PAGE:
Beware of big numbers. Thursday's London donor conference on Syria made all the right noises - they always do - but if past experience is anything to go by, the right noises rarely translate into ready cash.
Anyone who reads my column here in the Huff knows I regularly sing the praises of the Disability Arts Scene. I feel it is a place where art surpasses any constraints of impairment and explodes any stereotypes of disability with creativity and output that challenges the mainstream art world to achieve anywhere near it's standard.
There seems to be limited data but it is clear that the rates of schizophrenia in the Caribbean countries are the same as that seen among white British. It had been argued that some individuals who are prone to develop psychiatric disorders are more likely to migrate but that has not been confirmed.
We are acting to ensure that women will have up-to-date information to inform the decision for a safe abortion, should they desire it. WoW perceives an unwanted pregnancy to be a medical emergency and gives women the option of termination, regardless of economic limitations.
It is very important for Syrian children to have an education. I don't see them as refugees. It is just a label that the society gave them. We are not looking into a dark future where people are divided into those who were refugees and those who were not. What they are now are children. Simply children. And all children have the right to learn and continue their education.
We have all heard about the terrible situation in Syria, Afghanistan and Iraq causing people to risk their lives and make the treacherous journey across the Mediterranean. However, what I have sadly come to realise is that not so many of us have heard much about the Eritreans also making this crossing.
To Syrian civilians, this is a war seemingly without end, and certainly without law. The parties to the conflict continue to bombard densely populated areas, lay ruin to homes, schools and hospitals, target and indiscriminately attack civilians, choke off desperately needed food, water and energy supplies, and disrupt the delivery of humanitarian aid.
I visited Za'atari refugee camp and met children who have fled Syria for their lives. I heard the same tales of losing homes, their schools and their friends. And stories of unimaginable violence and danger. These children should be going to school and playing with their friends, dreaming of what they want to be when they grow up. These children are the future of Syria and they urgently need protection and the chance of an education before a whole generation is lost to the conflict.
The camp is a fragile and desperate place. There are thousands of people, including babies and very young children, living in freezing conditions with no education, limited food and healthcare. The efforts of the volunteers and agencies responding to the crisis are remarkable, but it is quite clear that much more needs to be done.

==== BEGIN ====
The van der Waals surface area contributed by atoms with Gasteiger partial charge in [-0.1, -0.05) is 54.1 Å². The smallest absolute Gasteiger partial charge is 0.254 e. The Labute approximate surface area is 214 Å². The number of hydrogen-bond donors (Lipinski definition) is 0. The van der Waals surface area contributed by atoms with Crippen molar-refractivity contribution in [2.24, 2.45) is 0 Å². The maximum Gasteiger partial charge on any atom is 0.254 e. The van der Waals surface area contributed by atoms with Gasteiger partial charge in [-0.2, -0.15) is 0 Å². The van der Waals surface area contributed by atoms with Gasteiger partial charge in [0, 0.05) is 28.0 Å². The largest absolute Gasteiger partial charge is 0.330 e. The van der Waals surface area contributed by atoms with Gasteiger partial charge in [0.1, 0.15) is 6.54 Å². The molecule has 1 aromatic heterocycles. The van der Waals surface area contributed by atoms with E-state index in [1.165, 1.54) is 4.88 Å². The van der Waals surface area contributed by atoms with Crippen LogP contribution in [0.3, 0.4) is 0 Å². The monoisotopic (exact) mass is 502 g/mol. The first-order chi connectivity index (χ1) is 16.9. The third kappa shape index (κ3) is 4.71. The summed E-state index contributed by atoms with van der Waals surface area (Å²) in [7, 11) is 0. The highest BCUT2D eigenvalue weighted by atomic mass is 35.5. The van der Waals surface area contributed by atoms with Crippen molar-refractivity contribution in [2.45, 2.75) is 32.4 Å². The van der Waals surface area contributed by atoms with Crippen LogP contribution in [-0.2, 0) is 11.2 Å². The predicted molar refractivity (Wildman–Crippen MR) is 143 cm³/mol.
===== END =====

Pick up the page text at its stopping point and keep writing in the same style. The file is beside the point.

When I was a child, I hated being given dolls for my birthday or Christmas. Most of them were glamorous, blonde and pretty and that certainly wasn't me! Like many other young girls, I would enthusiastically mutilate my Barbie dolls.
In the 21st century, and yes that does make me feel old, we now have a generation of young disabled people who see modelling as career and they want the chance to strut their stuff. Not as a token but as a professional.
On 17 February, Her Royal Highness, The Duchess of Cambridge, will join editors at HuffPost UK as guest editor to specifically help raise awareness of this issue and help us launch Young Minds Matter. Using the hashtag #youngmindsmatter we will discuss the problems, causes and also most importantly the solutions to the stigma surrounding the UK's mental health crisis among children. Finding solutions is a core value of The Huffington Post globally, which we express through our What's Working approach to news.
As a country, we seem to have accepted that child abuse is almost inevitable. We get irate and call for resignations when each prosecution comes to court, but it is always the social worker or police officer to blame, rather than what could have been done to prevent it. Remember that each crime represents a child. The outcomes of abuse can be devastating.
We need a housing bill that supports stability, recovery, progress and independence... We talk about people caught in the 'revolving door' syndrome of recovery and relapse. Having a place to call home can make all the difference in breaking that cycle for good.
Your government's pledge to fund is important to all Syrians wherever they are, but money in itself will not be enough. Host governments need to be encouraged to make policy changes that will help refugees regain hope: hope that their daily lives can be lived with dignity and hope that one day soon they will be able to go home.
I have learnt to detest impairment labels. While I understand the importance of labels at the point of diagnosis, I have seen how impairments labels have recently been used by left wing activists to demand entitlement beyond need or understanding.